As such, Hongkong has a 50 per cent historical decline in its youth and child population and achieves about half of the geographical average for this grouping (despite its relatively favourable rate of child mortality). What is suggested by these figures is that, both in geographic and historical terms, children in Hongkong are relatively precious. When looked at through adult experience of the world, children are rare. This being the case, any threat to the well-being of a child is going to be attended to in proportion to the seeming scarcity of children. The fewer children the stronger will be the focus on potential ''predators''. Other considerations must also affect this situation. Compared to surrounding states, Hongkong is a very densely populated area. One suicide, or rumour of suicide, spreading around an area is picked up by many more people than in a comparable district in Australia or Thailand.
We might also do well to remember that many of the people of Hongkong have very little idea of what the future holds for them. We often express our unconscious concerns for the future through our children. We can project our fears into our children, and try to deal with these through attention to their welfare.
We may be creating an environment that we label as causing suicide; ''this is a place where suicide is a problem, more of a problem than elsewhere'' (even though there is no concrete evidence to support this).
At the same time, mortgages become harder to obtain, housing becomes less accessible. As a consequence, people start families later, perhaps financial difficulties even discount the possibility of having children at all. The younger population falls again, the child becomes rarer. Failing to see the nature of our concern, we voice our worries louder, through the medium of our children, the most immediate receptacle for our projections.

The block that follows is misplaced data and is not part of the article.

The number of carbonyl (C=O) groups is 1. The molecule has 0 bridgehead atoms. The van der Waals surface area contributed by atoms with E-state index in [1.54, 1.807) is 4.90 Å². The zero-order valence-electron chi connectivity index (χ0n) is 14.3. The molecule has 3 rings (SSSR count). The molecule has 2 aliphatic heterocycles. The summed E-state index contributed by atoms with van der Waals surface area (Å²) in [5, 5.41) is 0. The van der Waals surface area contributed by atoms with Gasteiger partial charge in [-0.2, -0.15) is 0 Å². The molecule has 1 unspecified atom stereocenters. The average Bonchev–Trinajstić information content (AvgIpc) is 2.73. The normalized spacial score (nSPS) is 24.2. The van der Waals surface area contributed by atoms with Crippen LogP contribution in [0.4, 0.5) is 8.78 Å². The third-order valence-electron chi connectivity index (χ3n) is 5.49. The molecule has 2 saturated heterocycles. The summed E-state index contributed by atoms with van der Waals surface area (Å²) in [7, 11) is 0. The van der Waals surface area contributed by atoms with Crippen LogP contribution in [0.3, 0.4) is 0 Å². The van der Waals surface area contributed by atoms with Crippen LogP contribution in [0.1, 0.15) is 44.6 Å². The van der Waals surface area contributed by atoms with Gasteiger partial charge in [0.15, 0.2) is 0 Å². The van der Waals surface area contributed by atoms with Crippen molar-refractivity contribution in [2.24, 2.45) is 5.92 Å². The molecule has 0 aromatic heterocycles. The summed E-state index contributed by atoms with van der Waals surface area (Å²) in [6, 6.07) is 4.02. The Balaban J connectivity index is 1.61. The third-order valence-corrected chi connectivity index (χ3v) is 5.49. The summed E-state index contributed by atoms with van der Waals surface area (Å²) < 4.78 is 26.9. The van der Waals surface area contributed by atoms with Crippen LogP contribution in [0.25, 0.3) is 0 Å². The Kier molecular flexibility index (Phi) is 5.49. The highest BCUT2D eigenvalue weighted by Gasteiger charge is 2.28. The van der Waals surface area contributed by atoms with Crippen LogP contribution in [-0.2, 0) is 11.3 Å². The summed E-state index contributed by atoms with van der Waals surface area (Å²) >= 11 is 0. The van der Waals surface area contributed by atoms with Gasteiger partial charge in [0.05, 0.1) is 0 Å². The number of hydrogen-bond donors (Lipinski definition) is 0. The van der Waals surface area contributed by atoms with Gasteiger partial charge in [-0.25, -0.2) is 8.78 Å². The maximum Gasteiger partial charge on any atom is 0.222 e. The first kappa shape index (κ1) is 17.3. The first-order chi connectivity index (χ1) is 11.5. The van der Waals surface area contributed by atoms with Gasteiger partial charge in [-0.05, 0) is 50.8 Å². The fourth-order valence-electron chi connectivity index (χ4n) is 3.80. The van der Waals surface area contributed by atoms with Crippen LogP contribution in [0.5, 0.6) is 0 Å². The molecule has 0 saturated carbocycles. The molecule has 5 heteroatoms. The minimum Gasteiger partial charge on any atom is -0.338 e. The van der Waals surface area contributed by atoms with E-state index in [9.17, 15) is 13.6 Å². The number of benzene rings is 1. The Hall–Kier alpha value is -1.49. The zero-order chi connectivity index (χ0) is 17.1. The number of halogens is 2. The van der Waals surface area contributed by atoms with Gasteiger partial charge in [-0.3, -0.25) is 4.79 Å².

We thus manufacture a spiralling rate of suicide that increases as our concern heightens. This takes up a huge area of focus that prevents full attention to issues that may feed underlying anxieties. Please do not see this as an effort to negate child and youth suicide as a problem. It is a most serious and intractable problem worldwide. But we need to be very sure of our contentions in this area. It is a phenomenon that grows from within.
The question about how much adult insecurity and unexpressed fear is creating an environment that unintentionally promotes, even, given my recent experience, expects suicide, needs to be asked. Children represent the future in all communities. Our feelings about the our future are made manifest in them. Hope and possibilities are framed in their presence. If the trend of the past 30 years continues into the morning of the new century, that presence will constitute less than 15 per cent of Hongkong's population. Brian Belton is a visiting lecturer in social work at the University of Hongkong. He is based at the YMCA National College in London, Britain's leading trainer of youth and community workers.